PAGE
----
According to the U.S. Department of Housing and Urban Development, homelessness among veterans in Albuquerque has reached the level of "functional zero" (which is a housing measure for, essentially, having fewer homeless people living on the streets than in some form of housing). According to the U.S. Conference of Mayors, unsheltered homelessness in Albuquerque dropped by 80 percent between the years 2009 and 2016.
Among the reasons for this accomplishment is There's a Better Way, a work program Albuquerque Mayor Richard J. Berry launched in 2015 after seeing a man holding a sign that read, "Want a Job. Anything Helps."
"We're trying to give people a better option than standing on a street corner panhandling," he explains. "So now we actually go out with a van and offer to hire them to do day work."
The participants are paid $9 an hour, which is slightly higher than the city's $8.80 minimum wage, and are provided lunch and overnight shelter if needed. "We've cleaned up more than 400 city blocks and picked up more than 120,000 pounds of weeds and trash, so our beautiful city looks even better," says Berry.
Another program of note is the Heading Home Project, which has been able to house more than 650 chronically homeless individuals since 2011, the year Berry founded the work. By housing the chronically homeless, Albuquerque is saving money — $5 million by early 2017 — because when people have housing they are off the streets and out of the crisis situations that require more extensive, and costly, city services.
News of Albuquerque's success has inspired cities including Chicago, Seattle, Denver and Dallas to adopt the day-work program. Berry has fielded interest from officials in Calgary, Canada, and Melbourne, Australia, too.
Prior to serving as mayor of New Mexico's largest city (population: 560,000, about 20 percent of whom are age 60 or older), Berry was elected twice as a representative to the New Mexico State Legislature. Before that, he owned an Albuquerque-based construction company. Berry's second term as mayor ends on December 1, 2017, and he's not seeking reelection.
1. Creating programs to make Albuquerque a more livable and age-friendly community began early in your administration and seemed to be a priority. Was this by design or something that grew out of other areas?
It was and is a priority. We believe that Albuquerque is already a very age friendly city and that we are going to continue to get better as time goes on. But we know that what we do has to be intentional. We want to make sure we’re overlaying policy with the notion that we are a livable age friendly community. Our directors have done a wonderful job coming together — whether by planning capital improvement projects or making decisions about what streets we build, what we do with sidewalks, what we do with bike paths, what we do with senior centers, what we do with our multigenerational centers. We need to make sure that we’re putting age-friendliness and livability in place in whatever we do.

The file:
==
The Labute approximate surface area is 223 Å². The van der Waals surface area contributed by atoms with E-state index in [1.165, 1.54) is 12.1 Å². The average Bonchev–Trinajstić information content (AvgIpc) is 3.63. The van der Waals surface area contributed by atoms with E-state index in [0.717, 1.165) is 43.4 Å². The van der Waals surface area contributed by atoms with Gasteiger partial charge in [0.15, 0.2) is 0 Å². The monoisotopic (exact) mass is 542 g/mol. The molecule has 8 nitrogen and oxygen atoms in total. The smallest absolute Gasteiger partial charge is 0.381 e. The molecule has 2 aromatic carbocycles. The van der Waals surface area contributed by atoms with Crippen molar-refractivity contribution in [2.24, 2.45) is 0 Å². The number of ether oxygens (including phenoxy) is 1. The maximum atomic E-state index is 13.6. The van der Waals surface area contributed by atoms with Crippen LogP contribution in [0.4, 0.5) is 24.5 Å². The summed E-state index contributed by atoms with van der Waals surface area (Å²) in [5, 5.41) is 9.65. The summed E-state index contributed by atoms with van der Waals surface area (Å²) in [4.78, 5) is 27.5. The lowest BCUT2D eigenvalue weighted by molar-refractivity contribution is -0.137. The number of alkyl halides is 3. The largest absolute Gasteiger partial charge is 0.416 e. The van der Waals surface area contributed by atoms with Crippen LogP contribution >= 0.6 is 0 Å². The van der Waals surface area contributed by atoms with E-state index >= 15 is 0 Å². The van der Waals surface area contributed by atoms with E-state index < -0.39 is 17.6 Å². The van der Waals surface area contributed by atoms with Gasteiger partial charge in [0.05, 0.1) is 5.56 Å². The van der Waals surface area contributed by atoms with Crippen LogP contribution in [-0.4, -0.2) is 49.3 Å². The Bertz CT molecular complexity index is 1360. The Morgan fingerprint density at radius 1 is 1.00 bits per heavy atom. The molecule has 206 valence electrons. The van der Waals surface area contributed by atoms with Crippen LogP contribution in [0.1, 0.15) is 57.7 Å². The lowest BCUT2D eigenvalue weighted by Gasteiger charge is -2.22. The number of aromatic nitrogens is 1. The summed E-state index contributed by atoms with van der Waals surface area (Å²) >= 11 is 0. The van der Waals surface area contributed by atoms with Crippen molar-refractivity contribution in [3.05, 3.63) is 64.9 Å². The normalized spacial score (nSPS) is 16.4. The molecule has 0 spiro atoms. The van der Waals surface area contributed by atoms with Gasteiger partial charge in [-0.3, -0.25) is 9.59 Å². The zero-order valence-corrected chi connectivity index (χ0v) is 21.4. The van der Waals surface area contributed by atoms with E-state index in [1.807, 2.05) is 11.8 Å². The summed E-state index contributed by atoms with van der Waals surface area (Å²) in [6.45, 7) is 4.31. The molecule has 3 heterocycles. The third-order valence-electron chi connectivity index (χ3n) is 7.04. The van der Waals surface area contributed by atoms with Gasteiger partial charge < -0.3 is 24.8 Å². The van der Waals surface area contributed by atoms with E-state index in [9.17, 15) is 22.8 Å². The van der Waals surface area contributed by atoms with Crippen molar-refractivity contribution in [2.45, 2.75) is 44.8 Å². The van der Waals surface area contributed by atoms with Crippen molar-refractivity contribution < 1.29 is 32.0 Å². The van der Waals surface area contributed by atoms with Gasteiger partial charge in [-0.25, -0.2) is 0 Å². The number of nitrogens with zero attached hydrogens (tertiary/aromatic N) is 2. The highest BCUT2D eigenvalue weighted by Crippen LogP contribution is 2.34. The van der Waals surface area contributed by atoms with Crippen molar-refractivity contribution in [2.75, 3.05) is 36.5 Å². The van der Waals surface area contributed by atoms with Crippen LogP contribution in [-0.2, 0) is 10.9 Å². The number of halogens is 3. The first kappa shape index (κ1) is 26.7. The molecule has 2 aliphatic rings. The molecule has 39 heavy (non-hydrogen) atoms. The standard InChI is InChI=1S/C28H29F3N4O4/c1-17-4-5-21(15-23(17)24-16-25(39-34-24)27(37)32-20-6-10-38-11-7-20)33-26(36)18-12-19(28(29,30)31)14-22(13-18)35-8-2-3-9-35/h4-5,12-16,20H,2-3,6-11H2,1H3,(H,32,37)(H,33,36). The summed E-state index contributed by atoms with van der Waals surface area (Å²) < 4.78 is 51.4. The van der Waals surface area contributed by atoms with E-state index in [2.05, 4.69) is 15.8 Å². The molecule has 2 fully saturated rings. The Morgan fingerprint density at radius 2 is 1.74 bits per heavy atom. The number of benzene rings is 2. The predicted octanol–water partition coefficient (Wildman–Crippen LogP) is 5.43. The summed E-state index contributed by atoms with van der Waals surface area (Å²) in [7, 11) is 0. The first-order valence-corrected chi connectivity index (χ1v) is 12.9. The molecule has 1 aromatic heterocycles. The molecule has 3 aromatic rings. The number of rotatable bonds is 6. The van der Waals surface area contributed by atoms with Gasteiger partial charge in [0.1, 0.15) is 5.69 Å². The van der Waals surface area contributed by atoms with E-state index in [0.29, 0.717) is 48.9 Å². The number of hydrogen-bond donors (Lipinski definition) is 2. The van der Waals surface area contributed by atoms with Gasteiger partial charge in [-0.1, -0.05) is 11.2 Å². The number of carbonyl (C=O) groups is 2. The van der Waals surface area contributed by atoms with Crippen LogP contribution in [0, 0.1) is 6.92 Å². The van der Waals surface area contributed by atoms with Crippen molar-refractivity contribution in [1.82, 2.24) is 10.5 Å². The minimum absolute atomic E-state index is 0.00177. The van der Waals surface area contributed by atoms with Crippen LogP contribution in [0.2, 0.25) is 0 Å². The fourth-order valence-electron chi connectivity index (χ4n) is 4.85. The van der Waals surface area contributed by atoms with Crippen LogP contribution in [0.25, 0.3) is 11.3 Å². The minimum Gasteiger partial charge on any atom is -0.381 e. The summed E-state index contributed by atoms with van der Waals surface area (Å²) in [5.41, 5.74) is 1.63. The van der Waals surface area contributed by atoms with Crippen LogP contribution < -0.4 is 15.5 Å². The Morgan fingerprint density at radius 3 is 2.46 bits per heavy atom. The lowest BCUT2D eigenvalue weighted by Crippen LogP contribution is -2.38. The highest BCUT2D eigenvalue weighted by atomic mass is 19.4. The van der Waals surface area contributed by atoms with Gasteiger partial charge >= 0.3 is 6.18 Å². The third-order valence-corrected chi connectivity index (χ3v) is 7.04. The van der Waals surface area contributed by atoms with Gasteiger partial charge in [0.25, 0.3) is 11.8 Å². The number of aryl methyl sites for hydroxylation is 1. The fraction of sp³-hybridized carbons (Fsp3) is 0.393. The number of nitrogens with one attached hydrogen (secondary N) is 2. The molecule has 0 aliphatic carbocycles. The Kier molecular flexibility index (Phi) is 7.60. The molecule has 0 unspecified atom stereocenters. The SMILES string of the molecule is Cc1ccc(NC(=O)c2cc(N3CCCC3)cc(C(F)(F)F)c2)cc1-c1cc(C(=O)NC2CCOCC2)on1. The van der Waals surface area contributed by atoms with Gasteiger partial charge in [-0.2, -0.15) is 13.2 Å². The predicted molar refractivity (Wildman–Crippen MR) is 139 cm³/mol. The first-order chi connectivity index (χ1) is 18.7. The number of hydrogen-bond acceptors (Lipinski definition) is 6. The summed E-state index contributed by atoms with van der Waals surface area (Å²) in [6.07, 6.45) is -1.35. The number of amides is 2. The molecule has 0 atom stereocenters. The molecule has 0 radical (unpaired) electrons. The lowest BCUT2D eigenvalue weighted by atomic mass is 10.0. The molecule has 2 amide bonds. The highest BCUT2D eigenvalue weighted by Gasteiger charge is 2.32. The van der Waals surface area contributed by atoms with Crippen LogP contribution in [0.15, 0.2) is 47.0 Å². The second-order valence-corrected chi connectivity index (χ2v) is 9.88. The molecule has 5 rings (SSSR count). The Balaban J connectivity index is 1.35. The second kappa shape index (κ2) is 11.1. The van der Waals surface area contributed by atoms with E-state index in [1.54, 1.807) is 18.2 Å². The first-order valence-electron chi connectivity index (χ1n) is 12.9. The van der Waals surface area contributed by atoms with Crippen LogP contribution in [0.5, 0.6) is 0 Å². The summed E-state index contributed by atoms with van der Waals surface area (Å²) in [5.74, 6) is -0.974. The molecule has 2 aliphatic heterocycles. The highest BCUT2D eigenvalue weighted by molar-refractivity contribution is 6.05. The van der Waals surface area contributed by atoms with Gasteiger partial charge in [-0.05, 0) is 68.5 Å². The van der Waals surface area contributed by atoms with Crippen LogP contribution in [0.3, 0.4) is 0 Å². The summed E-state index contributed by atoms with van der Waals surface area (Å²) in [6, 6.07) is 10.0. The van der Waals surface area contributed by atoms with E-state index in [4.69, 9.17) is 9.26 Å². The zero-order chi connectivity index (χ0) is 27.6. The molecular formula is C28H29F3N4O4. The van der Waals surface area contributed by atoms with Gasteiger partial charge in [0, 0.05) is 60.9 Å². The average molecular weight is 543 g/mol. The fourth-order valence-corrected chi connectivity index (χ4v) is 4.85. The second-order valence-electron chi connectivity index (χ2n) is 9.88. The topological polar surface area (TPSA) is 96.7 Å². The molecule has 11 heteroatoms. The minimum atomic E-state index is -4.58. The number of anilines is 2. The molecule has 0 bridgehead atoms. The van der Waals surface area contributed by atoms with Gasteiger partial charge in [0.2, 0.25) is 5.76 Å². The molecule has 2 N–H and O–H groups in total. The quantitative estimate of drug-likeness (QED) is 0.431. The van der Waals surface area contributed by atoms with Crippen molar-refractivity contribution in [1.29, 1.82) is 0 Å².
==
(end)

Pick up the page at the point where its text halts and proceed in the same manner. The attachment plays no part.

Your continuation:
We also created ABQ Together, which is our dialogue about the city's future. We‘ve brought leaders together — from business, nonprofits, academia, houses of worship, the media, as well as institutional and government sectors — to create a new age friendly blueprint for Albuquerque.
2. What does a livable community look like to you?
First of all, a livable community is a community for everyone — meaning people of all ages can participate in what's going on. They can live here, they can work here, they can be active and well, and that there are resources, places and infrastructure that allows them to do that.
We want to make sure we're concentrating on the human element and providing our citizens with the support they need. We want a community without barriers, as much as that's possible. One barrier, for example, is transportation. Transportation in general is just important. Infrastructure in general is important. Bridges and highways need to work.
Right now we are installing what will be the best-of-its-kind public transit system in America — the Albuquerque Rapid Transit (ART) line. We're making it so people can get where they need to go by using public transit. We’re incorporating accessibility into service routes and transportation stops. There are really several reasons why ART is so important.
No. 1: It’s an economic driver. Independent studies show we could add upwards of $2 billion worth of new investments up and down the corridor. We can already document $300 million since we started construction.
No. 2: It’s a mobility issue and if you’re a two-income couple and both of you work, and one of you can take public transportation, well, that’s like a $9,000 raise for your family, since that's about what it costs to own and maintain a vehicle and drive it each year.